If the soul and the ego were objects we could look at, the soul would be a translucent heart beating.
The North American debut of Belgian choreographer’s work set to Johann Sebastian Bach’s cello suites.
The Belgian choreographer Anne Teresa De Keersmaeker is responsible for creating some of the most iconic dances of the contemporary era, including masterpieces Rosas danst Rosas, Fase, and Rain (the latter two set to the music of Steve Reich). A household name throughout Europe, De Keersmaeker also maintains a steady presence in New York’s performance circuit. This month, she returns to the City’s stages with her work, both as dancer and choreographer, in her production of Mitten Wir Im Leben Sind/Bach6Cellosuiten (In the Midst of Life/Bach’s Cello Suites) at NYU Skirball. I caught up with the visionary choreographer in late December during a rehearsal break from the West Side Story, which she is currently choreographing on Broadway, to speak about her career-long connection with New York City, the development of her unique choreographic language, her long-standing collaborations with live musicians, her love for the music of Johann Sebastian Bach, and what it means to work as a dance-maker, and as a woman, in the present-day contentious socio-political climate.
Ivan TalijancicOver the years, you have been developing a distinct choreographic language rooted in clearly defined geometric principles, which has also been documented in a series of books you published in collaboration with the dramaturge Bojana Cvejić. Where does this practice stem from, and how has it evolved over time?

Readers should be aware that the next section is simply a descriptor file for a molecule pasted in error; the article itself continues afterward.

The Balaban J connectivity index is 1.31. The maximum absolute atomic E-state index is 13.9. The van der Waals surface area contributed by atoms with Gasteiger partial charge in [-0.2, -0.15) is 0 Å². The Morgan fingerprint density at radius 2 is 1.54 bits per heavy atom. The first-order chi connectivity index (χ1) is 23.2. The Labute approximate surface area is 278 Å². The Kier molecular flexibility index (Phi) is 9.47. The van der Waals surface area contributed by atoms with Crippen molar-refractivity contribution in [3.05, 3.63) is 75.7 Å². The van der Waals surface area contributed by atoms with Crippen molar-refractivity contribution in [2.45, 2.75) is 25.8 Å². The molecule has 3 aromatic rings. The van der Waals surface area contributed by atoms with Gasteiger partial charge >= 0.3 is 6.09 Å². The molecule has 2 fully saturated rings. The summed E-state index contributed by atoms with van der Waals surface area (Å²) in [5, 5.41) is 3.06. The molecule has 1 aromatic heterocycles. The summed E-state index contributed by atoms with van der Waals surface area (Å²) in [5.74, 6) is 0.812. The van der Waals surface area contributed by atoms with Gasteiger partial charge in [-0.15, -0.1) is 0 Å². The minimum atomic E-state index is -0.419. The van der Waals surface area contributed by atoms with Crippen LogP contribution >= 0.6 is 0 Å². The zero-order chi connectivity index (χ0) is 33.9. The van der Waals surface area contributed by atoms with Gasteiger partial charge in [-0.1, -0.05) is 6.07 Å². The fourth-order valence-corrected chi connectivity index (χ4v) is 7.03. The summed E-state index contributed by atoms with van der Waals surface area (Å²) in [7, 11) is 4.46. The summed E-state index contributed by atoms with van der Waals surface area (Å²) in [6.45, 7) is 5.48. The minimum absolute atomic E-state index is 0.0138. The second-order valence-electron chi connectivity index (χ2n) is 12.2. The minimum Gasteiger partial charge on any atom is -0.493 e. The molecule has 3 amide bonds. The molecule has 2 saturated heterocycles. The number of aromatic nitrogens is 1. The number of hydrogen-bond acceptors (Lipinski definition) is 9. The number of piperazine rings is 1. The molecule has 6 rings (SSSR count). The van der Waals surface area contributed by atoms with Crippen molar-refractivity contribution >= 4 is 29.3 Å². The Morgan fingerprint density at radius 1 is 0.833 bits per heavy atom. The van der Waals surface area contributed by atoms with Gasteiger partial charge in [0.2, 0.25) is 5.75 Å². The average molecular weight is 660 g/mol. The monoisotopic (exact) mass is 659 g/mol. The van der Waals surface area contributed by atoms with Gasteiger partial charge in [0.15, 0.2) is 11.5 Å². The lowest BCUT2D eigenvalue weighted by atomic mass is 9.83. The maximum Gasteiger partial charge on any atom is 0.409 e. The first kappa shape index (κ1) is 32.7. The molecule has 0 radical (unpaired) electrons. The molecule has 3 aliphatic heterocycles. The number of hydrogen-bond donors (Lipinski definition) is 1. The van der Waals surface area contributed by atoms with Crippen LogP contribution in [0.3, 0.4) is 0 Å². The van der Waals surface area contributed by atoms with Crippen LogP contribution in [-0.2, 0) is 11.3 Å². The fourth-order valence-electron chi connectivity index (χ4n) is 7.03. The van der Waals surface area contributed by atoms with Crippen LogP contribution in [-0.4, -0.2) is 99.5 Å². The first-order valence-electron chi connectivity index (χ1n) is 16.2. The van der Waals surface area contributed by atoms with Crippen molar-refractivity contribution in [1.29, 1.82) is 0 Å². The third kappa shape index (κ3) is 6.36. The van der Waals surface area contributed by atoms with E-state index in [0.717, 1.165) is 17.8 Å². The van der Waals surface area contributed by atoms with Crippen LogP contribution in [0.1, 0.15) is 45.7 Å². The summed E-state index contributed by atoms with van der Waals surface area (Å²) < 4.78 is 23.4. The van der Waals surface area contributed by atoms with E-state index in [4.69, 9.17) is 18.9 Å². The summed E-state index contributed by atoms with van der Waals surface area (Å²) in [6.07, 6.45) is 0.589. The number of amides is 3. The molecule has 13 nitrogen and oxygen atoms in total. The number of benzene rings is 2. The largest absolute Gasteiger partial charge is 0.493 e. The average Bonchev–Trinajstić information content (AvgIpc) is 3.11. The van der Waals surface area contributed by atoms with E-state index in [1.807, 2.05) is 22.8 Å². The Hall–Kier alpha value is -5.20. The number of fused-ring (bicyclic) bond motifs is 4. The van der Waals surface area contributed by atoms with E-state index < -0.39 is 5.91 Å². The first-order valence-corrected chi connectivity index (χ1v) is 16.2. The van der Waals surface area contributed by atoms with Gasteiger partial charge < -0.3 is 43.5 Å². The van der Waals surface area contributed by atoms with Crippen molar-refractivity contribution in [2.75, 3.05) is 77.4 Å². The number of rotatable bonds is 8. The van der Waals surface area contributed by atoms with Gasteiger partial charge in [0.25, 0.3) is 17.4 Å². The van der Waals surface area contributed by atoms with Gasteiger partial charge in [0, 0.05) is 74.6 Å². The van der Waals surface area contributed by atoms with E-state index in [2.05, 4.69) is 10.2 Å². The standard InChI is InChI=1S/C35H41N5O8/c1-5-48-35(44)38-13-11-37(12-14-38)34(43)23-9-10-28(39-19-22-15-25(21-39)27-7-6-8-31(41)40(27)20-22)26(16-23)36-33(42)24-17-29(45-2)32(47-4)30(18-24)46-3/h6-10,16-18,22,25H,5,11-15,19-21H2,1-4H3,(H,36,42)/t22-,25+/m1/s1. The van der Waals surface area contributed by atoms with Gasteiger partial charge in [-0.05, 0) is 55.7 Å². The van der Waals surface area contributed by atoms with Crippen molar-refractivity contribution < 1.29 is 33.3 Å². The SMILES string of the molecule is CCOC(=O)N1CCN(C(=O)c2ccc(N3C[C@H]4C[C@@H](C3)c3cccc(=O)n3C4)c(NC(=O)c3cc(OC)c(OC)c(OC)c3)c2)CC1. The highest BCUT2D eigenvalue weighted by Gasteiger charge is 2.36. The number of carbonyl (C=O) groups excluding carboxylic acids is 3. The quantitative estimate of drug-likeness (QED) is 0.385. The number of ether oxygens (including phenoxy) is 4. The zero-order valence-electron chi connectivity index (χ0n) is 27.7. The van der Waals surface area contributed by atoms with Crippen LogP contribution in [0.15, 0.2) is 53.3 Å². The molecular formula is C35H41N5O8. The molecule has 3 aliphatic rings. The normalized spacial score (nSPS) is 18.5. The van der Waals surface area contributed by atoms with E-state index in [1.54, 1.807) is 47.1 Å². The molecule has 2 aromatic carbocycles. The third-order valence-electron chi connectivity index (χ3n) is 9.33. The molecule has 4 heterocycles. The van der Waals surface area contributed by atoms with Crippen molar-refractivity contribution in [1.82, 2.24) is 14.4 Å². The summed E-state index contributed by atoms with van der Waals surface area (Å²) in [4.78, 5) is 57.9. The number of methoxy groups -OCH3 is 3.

Anne Teresa De KeersmaekerI started working in the 1980s, and Fase (1982), set to the music of Steve Reich, was the serious beginning of my career as a dancer and choreographer. From the beginning, I wanted to develop my own language, vocabulary, grammar. I literally went step by step. My training was at Mudra, the school of Maurice Béjart. Throughout my entire trajectory as a choreographer, the relationship with music has been primary.
I was drawn to dance because I see it as embodied abstraction. Even though I worked with narrative forms, such as opera, I would still say that I am a formalist. Organizing movements in time and space, on vertical and horizontal levels, is what I consider the most accurate definition of choreography. I’ve always been interested in developing different strategies in relation to music, and I’ve worked with music from many different periods, from the thirteenth century to contemporary. Music was my teacher.
I was also influenced, as you said, by geometry: in the early years, geometric patterns were my way of organizing traffic between dancers; it became nearly Laban-inspired, three-dimensional.
In the first years, I myself danced in everything—Fase, Rosas danst Rosas, Elena’s Aria, and so on. My body, the body of a young woman, was extremely present in those dances, and the development of that language definitely changed with the arrival of male dancers. Since, unlike ballet, most of contemporary dance doesn’t have an established, codified language, this process of creating a unified vocabulary for a group of people is always the first step, and it takes a lot of time. It means that every piece became what it was by me giving frameworks and the dancers making proposals in that framework, which I then shape into a final form. The DNA of the work is very much influenced by working with the dancers. Mozart wrote the most beautiful vocal music, especially for female voices, and many of those roles have been defined by what he had in mind for specific singers. Similarly, I created specific pieces with certain dancers in mind. Some people, like Cynthia Loemij, have been with the company for twenty-five to thirty years, and it was something similar with Mitten, with Michaël Pomero, Marie Goudot, Boštjan Antončič and Julien Monty, who have been with me for the last ten years.